As a Friends aficionado, like many of us I suspect, I like to think I can quote specific passages of script or answer questions on the minutiae. Joey’s debate with Phoebe over the nature of selflessness is case in point and also raises wider educational musings. Popular culture, as represented by the media, has always tried to mirror societal moods and Friends was no different; it was right at that time. Looking through the 2021 lens one can criticise the lack of diversity and some of the themes, but did Joey have a point? Did we clap outside our houses each Thursday evening because we were genuinely grateful, or because by doing so we felt better about ourselves?
Independent education prides itself on its holistic approach, with community engagement being a key cog in the machine. Whether it is termed “action” or “service” is less relevant than the process of ensuring that the young people in our schools are seeing beyond the walls, figuratively or real, and doing something to help others. This is often delivered through marquee schemes, often on a large scale, that are able to generate a lot of interaction and, let’s face it, plenty of positive press. These events are worthy and laudable but must be contextualised within a much more embedded culture of empathetic service.
For me, service sits at the very heart of education. Schools such as Christ’s Hospital (1552) were set up with the ethos of serving others; children from the streets of London given a home, an education and a future. Many have moved away from this meritocratic ethos (CH has stayed true to its founding mission) in favour of success and excellence, whatever those words really mean.
“Time spent at a primary school or care home can make a huge difference and is often the highlight of the week.”
There are many wonderful community projects that do enrich the lives of those the pupils are supporting. Time spent at a primary school or care home can make a huge difference and is often the highlight of the week. Experiences such as these can open the eyes of our pupils to see what a difference they can make and, sometimes, start a lifelong love of volunteering. Wonderful.
At Langley School we are just starting on our journey and it has been fascinating, and hugely rewarding to be there at the beginning. Although there had been a bit of community engagement in the past, it was more around the occasional tea party and allowing the local model aeroplane club to use the grounds.
We have re-structured the timetable to allow for a fortnightly community afternoon. This regular, and frequent, time will allow for relationships to build slowly. A local litter pick with the Rotary Club, reading groups in the local primary schools, conversation and tea at the local care homes, cleaning Commonwealth gravestones.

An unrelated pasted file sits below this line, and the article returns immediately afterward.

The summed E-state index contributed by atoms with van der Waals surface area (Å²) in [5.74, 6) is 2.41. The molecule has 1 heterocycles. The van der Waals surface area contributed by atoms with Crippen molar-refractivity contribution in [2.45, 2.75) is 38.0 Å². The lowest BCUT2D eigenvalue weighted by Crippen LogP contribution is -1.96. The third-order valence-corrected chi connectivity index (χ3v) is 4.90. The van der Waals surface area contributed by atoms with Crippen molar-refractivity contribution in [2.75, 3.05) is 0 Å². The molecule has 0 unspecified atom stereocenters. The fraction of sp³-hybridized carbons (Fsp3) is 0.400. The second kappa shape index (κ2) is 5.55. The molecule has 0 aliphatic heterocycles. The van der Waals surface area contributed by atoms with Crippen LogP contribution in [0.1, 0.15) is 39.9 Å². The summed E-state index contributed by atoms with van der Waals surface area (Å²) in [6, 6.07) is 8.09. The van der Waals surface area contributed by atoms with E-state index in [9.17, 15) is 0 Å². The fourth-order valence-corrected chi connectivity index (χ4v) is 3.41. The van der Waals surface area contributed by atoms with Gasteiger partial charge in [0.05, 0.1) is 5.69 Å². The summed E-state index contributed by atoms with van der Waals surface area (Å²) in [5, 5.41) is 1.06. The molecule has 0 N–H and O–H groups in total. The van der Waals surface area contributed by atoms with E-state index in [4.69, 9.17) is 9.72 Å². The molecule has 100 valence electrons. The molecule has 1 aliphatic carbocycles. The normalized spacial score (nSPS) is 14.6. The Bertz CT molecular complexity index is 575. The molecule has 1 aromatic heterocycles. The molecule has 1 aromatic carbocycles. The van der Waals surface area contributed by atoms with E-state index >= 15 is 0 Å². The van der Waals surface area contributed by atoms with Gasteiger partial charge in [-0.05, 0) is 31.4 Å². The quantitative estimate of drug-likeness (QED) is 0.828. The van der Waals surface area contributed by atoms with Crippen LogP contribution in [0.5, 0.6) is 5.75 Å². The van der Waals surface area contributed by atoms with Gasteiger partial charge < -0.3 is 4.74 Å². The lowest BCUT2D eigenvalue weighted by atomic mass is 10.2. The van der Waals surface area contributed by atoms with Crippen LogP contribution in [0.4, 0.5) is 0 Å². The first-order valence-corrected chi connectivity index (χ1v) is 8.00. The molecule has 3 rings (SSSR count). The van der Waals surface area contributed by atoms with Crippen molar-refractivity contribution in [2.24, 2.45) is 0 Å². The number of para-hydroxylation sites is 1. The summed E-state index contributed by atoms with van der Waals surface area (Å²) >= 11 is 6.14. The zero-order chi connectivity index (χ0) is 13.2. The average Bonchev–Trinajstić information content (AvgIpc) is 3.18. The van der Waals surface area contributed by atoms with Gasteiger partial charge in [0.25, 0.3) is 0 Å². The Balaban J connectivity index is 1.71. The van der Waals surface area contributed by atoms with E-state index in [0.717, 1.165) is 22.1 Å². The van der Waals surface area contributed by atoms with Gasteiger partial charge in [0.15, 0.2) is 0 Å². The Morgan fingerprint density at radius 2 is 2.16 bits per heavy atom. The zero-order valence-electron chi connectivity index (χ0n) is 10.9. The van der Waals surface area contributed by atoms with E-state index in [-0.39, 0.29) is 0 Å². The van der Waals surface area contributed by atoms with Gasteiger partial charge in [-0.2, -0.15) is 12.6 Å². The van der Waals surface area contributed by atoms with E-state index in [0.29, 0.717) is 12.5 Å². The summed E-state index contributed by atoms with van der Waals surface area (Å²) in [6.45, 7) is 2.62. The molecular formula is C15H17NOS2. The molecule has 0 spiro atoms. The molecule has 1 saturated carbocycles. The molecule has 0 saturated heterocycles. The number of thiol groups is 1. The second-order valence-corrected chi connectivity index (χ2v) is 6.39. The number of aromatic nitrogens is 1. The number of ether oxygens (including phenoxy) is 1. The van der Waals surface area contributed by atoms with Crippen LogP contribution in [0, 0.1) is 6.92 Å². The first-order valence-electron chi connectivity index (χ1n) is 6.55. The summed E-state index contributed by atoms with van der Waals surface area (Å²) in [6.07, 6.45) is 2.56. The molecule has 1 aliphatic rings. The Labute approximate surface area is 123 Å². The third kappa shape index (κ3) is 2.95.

It will also allow for the older pupils to mentor, teach and coach the younger children. With all of these initiatives, there is the transference of knowledge, shared journey and importantly, the giving of time. There is no greater gift than this and my wish is for this to be as meaningful and resonant as possible. Recent fundraising events at school have focused on housing trusts, homelessness and mental health.
The community afternoon will be able to give opportunities for meaningful volunteering; what better way to end the week than supporting the work of the much hit charity sector? This is education rather than certification. The latter has an important place of course, allowing our young people choice. But it doesn’t define who they are or the positive impact they can have on those around them.
“Learning about service and kindness is never one tangible project, but the agglomeration of a myriad of experiences.”
What do we as parents ultimately want for our children? We want them to be decent people; yes, be aspirational, happy and balanced, but fundamentally kind. To humbly serve their communities and be good parents. So therefore, it is the pastoral jigsaw that independent education provides that pieces this together.
It is never one tangible project, but the agglomeration of a myriad of experiences: the giving up of a chair at a concert, the volunteering to guide guests around the school, staying behind to clear up without being asked. The activities on the community afternoon will, undoubtedly be enriching for all concerned and an important part of the educational journey, but it will be the small acts of kindness and selflessness on a day-to-day basis that will generate longevity in terms of empathy and compassion.
As our children enter the world of the future, they will be better equipped to understand what actually matters. Whether this will translate into more people working in caring professions is difficult to say, but the time that we have children in school gives us opportunities to do all we can to make future society a kinder place.